The four vacancies will be filled by special election in 2020. Ratings are subject to change.
CA-25 (Date TBA): As noted above, Democrat Katie Hill resigned November 1. A possible date for the special primary election is March 3, the same date as the state's scheduled 2020 primary. Assuming that is the case, that date will also see 25th District voters nominating candidates for the November 3 general election on a separate ballot. In both cases, all candidates from all parties will appear together. For the regular primary election, the top-two finishers, regardless of party, will advance to the November election. In the special election, the top-two will advance to a May runoff, unless one candidate gets a majority of the vote on March 3. Leans Democratic.
MD-7 (April 28, 2020): Democratic Rep. Elijah Cummings died October 17. The April special election date is the same as the state's scheduled 2020 primary election. Safe Democratic.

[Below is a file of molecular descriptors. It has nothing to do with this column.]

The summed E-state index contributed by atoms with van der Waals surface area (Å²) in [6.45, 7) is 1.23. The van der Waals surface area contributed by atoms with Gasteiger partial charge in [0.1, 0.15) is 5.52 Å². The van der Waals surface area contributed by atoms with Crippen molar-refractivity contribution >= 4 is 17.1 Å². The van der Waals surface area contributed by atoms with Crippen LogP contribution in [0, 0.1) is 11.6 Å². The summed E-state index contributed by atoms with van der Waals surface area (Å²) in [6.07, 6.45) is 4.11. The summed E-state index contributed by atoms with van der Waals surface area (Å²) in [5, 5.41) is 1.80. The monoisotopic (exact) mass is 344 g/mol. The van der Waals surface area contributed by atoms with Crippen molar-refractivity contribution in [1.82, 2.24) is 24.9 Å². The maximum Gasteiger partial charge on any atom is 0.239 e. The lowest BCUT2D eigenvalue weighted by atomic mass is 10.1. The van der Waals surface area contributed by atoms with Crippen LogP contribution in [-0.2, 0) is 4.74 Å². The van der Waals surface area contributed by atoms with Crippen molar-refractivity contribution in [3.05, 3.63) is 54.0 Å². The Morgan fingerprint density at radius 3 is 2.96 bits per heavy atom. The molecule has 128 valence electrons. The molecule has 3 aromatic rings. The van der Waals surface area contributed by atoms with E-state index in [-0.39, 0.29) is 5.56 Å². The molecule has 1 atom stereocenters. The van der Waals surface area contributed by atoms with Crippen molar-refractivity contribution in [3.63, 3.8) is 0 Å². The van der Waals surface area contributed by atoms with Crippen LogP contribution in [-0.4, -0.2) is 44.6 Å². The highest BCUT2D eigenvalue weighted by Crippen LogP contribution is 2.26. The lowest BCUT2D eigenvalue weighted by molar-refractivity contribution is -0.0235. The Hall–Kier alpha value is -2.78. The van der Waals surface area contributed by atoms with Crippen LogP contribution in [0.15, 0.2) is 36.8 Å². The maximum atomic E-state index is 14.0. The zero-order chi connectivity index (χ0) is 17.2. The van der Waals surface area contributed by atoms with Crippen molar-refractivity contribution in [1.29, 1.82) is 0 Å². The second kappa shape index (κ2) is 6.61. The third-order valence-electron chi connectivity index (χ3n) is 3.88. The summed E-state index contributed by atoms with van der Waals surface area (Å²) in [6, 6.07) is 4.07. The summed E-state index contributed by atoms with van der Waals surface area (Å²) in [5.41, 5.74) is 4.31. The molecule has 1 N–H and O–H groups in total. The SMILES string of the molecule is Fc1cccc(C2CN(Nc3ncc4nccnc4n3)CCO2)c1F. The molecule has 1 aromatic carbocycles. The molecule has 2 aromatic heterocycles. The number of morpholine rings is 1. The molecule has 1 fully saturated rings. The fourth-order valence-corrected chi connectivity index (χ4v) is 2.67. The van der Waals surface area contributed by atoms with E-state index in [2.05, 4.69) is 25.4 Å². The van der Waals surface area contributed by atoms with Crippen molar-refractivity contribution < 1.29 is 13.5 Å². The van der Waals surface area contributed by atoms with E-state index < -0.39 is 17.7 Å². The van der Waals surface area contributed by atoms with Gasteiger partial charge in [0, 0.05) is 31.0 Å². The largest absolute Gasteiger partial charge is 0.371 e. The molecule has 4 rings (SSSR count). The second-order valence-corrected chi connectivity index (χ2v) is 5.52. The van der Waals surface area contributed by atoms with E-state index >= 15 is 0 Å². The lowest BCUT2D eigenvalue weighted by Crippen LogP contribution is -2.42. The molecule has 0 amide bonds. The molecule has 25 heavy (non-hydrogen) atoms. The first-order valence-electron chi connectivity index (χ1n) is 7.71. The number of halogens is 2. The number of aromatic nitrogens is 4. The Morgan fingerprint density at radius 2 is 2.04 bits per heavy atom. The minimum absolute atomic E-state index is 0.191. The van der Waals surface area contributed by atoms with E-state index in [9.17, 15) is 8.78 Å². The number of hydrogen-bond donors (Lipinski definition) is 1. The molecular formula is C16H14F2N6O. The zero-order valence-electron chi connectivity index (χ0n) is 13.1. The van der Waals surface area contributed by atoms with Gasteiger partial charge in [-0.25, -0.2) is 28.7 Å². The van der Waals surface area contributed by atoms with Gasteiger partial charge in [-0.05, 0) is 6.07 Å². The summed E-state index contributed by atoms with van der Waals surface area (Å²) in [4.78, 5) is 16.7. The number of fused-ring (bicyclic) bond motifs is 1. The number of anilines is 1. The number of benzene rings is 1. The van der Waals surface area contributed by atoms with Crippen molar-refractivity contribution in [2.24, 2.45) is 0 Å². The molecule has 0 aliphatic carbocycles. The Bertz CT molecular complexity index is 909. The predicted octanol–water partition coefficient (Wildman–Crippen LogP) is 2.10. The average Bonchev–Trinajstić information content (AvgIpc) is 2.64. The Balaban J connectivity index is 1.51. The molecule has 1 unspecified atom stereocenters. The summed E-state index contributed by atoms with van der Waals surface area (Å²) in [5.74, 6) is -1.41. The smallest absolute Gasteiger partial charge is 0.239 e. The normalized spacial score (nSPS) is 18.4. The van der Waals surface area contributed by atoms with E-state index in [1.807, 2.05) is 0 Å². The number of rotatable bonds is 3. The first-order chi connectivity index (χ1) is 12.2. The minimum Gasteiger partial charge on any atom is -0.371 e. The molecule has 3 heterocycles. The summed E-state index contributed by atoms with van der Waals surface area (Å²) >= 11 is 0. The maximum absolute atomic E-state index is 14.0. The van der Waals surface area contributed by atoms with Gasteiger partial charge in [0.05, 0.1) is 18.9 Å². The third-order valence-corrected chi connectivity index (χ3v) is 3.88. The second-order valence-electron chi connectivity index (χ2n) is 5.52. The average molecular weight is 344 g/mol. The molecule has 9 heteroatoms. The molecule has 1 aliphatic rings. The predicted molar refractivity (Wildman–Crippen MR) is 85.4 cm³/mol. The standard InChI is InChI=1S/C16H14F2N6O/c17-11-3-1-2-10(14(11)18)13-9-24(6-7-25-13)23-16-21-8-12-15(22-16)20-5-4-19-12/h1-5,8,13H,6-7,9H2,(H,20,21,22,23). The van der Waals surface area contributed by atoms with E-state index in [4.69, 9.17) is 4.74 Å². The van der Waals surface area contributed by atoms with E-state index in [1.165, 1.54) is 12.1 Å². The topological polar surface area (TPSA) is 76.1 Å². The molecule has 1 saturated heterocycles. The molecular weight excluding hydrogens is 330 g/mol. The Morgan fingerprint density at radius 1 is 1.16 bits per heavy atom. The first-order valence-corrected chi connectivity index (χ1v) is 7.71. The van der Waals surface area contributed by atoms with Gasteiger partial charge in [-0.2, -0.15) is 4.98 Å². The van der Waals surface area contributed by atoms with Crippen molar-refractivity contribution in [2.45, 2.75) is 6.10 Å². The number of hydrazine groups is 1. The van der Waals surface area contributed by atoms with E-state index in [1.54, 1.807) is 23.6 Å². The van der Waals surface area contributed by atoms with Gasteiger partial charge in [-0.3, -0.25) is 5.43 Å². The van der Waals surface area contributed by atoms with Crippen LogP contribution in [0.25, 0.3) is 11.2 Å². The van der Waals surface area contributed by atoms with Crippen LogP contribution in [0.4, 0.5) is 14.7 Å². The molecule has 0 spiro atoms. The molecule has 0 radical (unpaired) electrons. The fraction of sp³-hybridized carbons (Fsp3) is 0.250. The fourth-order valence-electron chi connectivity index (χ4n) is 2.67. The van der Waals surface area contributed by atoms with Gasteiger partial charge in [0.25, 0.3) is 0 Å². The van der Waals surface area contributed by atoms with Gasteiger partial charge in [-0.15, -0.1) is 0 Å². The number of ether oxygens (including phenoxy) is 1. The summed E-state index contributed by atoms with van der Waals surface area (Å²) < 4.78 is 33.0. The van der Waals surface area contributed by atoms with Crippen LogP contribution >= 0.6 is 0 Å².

NY-27 (Date TBA): Republican Rep. Chris Collins resigned October 1, the same day he plead guilty to insider trading charges. Under indictment during the 2018 midterms, Collins was re-elected by less than 1% despite the conservative lean of his district; Donald Trump won here by about 25% in 2016; that margin is a better reflection of how the special election is likely to go. Safe Republican.
WI-7 (May 12, 2020): Republican Rep. Sean Duffy resigned September 23 to address a family health issue. The special election was originally scheduled for January 27, 2020, but had to be moved to a later date due to a conflict between federal and state election laws. Likely to Safe Republican.